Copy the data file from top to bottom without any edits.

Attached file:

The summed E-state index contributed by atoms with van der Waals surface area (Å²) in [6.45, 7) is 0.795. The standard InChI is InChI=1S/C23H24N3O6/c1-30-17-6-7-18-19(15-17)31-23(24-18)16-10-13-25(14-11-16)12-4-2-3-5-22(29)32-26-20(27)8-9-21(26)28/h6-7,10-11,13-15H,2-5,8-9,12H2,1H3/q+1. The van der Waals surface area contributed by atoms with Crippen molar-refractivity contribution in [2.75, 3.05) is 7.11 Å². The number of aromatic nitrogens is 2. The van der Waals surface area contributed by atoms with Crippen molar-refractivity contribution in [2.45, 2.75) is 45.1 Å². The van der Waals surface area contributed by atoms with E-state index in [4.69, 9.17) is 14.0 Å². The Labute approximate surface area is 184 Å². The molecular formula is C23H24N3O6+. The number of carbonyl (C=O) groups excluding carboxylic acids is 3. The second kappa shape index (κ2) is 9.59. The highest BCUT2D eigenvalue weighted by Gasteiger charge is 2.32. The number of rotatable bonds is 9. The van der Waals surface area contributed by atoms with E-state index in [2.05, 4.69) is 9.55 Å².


The summed E-state index contributed by atoms with van der Waals surface area (Å²) in [6.45, 7) is 0.795. The standard InChI is InChI=1S/C23H24N3O6/c1-30-17-6-7-18-19(15-17)31-23(24-18)16-10-13-25(14-11-16)12-4-2-3-5-22(29)32-26-20(27)8-9-21(26)28/h6-7,10-11,13-15H,2-5,8-9,12H2,1H3/q+1. The van der Waals surface area contributed by atoms with Crippen molar-refractivity contribution in [2.75, 3.05) is 7.11 Å². The number of aromatic nitrogens is 2. The van der Waals surface area contributed by atoms with Crippen molar-refractivity contribution in [2.45, 2.75) is 45.1 Å². The van der Waals surface area contributed by atoms with E-state index in [4.69, 9.17) is 14.0 Å². The Labute approximate surface area is 184 Å². The molecular formula is C23H24N3O6+. The number of carbonyl (C=O) groups excluding carboxylic acids is 3. The second kappa shape index (κ2) is 9.59. The highest BCUT2D eigenvalue weighted by Gasteiger charge is 2.32. The number of rotatable bonds is 9. The van der Waals surface area contributed by atoms with E-state index in [2.05, 4.69) is 9.55 Å².